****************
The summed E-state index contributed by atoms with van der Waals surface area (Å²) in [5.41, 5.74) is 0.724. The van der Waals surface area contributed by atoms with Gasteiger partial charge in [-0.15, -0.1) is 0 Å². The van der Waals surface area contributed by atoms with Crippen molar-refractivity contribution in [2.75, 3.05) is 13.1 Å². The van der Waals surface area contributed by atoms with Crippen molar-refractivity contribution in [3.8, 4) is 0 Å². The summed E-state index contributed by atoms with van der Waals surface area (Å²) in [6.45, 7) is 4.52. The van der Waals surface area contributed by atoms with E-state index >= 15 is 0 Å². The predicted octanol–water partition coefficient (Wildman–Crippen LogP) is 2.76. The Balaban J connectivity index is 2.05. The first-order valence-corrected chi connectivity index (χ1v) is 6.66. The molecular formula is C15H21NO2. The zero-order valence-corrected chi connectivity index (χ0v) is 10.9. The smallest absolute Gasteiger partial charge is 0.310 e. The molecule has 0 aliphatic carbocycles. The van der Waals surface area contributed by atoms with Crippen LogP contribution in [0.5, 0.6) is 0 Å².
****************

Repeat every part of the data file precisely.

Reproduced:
The summed E-state index contributed by atoms with van der Waals surface area (Å²) in [5.41, 5.74) is 0.724. The van der Waals surface area contributed by atoms with Gasteiger partial charge in [-0.15, -0.1) is 0 Å². The van der Waals surface area contributed by atoms with Crippen molar-refractivity contribution in [2.75, 3.05) is 13.1 Å². The van der Waals surface area contributed by atoms with Crippen molar-refractivity contribution in [3.8, 4) is 0 Å². The summed E-state index contributed by atoms with van der Waals surface area (Å²) in [6.45, 7) is 4.52. The van der Waals surface area contributed by atoms with E-state index >= 15 is 0 Å². The predicted octanol–water partition coefficient (Wildman–Crippen LogP) is 2.76. The Balaban J connectivity index is 2.05. The first-order valence-corrected chi connectivity index (χ1v) is 6.66. The molecular formula is C15H21NO2. The zero-order valence-corrected chi connectivity index (χ0v) is 10.9. The smallest absolute Gasteiger partial charge is 0.310 e. The molecule has 0 aliphatic carbocycles. The van der Waals surface area contributed by atoms with Crippen LogP contribution in [0.5, 0.6) is 0 Å².